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Scabies (from Latin: scabere, "to scratch"), also known colloquially as the seven-year itch, is a contagious skin infection caused by the mite Sarcoptes scabiei. The mite is a tiny, and usually not directly visible, parasite which burrows under the host's skin, which in most people causes an intense itching sensation caused by an allergic response. The infection in animals other than humans is caused by a different but related mite species, and is called sarcoptic mange.
Scabies is classified by the World Health Organization as a water-related disease. The disease may be transmitted from objects, but is most often transmitted by direct skin-to-skin contact, with a higher risk with prolonged contact. Initial infections require four to six weeks to become symptomatic. Reinfection, however, may manifest symptoms within as few as 24 hours. Because the symptoms are allergic, their delay in onset is often mirrored by a significant delay in relief after the parasites have been eradicated. Crusted scabies, formerly known as Norwegian scabies, is a more severe form of the infection often associated with immunosuppression.
Scabies is one of the three most common skin disorders in children, along with tinea and pyoderma. As of 2010 it affects approximately 100 million people (1.5% of the world population) and is equally common in both sexes.
- 1 Signs and symptoms
- 2 Cause
- 3 Pathophysiology
- 4 Diagnosis
- 5 Prevention
- 6 Management
- 7 Epidemiology
- 8 History
- 9 Society and culture
- 10 Other animals
- 11 References
- 12 External links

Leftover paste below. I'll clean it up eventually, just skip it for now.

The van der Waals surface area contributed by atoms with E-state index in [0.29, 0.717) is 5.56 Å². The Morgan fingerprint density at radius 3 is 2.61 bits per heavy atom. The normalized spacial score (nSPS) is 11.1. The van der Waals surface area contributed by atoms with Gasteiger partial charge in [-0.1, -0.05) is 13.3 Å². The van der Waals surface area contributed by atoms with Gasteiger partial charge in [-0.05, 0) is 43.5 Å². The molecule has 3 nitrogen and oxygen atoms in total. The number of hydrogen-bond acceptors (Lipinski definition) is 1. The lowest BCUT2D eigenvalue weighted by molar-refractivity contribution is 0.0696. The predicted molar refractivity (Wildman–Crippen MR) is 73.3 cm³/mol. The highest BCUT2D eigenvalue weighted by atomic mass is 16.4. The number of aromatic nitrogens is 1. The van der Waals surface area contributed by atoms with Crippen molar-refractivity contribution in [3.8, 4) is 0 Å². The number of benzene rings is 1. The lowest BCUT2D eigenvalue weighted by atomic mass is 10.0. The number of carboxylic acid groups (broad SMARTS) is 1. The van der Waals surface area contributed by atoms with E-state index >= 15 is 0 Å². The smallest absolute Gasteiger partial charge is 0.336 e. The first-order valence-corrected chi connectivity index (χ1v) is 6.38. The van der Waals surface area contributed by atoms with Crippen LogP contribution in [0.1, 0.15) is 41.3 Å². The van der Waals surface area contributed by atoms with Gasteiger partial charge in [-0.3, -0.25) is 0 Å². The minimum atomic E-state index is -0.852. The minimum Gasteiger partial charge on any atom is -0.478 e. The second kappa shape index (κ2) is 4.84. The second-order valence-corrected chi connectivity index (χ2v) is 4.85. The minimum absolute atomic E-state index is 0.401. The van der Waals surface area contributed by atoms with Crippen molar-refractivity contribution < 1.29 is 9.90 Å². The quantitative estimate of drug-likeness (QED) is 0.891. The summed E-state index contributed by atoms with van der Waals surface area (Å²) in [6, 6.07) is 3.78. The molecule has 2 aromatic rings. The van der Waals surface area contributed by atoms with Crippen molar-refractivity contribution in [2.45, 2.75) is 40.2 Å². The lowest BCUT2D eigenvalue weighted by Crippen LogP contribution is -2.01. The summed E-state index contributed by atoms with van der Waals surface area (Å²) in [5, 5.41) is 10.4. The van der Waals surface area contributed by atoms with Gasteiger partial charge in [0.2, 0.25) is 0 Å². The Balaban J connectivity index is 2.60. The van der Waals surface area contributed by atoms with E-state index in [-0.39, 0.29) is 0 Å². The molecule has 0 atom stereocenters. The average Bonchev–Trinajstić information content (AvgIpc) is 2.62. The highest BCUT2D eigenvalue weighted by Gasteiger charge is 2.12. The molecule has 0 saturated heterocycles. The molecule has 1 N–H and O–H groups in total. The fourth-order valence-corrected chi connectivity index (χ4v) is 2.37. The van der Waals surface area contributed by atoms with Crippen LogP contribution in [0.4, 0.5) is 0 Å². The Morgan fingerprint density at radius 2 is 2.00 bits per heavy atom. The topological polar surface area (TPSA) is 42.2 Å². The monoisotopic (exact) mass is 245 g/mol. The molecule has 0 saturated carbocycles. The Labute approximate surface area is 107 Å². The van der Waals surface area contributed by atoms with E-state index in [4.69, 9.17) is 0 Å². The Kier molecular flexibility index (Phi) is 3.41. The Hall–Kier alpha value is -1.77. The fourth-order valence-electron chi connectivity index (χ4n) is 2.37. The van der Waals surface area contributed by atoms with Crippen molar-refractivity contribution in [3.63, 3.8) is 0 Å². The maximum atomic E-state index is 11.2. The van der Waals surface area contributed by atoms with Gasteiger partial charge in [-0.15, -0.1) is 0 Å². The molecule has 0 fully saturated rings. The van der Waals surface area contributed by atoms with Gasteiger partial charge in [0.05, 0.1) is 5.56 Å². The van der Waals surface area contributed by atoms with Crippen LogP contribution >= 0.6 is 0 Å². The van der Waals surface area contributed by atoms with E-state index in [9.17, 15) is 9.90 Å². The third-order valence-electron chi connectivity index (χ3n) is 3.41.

Signs and symptoms
The characteristic symptoms of a scabies infection include intense itching and superficial burrows. The burrow tracks are often linear, to the point that a neat "line" of four or more closely placed and equally developed mosquito-like "bites" is almost diagnostic of the disease.
In the classic scenario, the itch is made worse by warmth, and is usually experienced as being worse at night, possibly because there are fewer distractions. As a symptom, it is less common in the elderly.
The superficial burrows of scabies usually occur in the area of the finger webs, feet, ventral wrists, elbows, back, buttocks, and external genitals. Except in infants and the immunosuppressed, infection generally does not occur in the skin of the face or scalp. The burrows are created by excavation of the adult mite in the epidermis.
In most people, the trails of the burrowing mites are linear or s-shaped tracks in the skin often accompanied by rows of small, pimple-like mosquito or insect bites. These signs are often found in crevices of the body, such as on the webs of fingers and toes, around the genital area, in stomach folds of the skin, and under the breasts of women.
Symptoms typically appear two to six weeks after infestation for individuals never before exposed to scabies. For those having been previously exposed, the symptoms can appear within several days after infestation. However, it is not unknown for symptoms to appear after several months or years. Acropustulosis, or blisters and pustules on the palms and soles of the feet, are characteristic symptoms of scabies in infants.
The elderly and people with an impaired immune system, such as HIV, cancer, or those on immunosuppressive medications, are susceptible to crusted scabies (formerly called Norwegian scabies). On those with weaker immune systems, the host becomes a more fertile breeding ground for the mites, which spread over the host's body, except the face. Sufferers of crusted scabies exhibit scaly rashes, slight itching, and thick crusts of skin that contain thousands of mites. Such areas make eradication of mites particularly difficult, as the crusts protect the mites from topical miticides, necessitating prolonged treatment of these areas.
In the 18th century, Italian biologist Diacinto Cestoni (1637–1718) described the mite now called Sarcoptes scabiei, variety hominis, as the cause of scabies. Sarcoptes is a genus of skin parasites and part of the larger family of mites collectively known as scab mites. These organisms have eight legs as adults, and are placed in the same phylogenetic class (Arachnida) as spiders and ticks.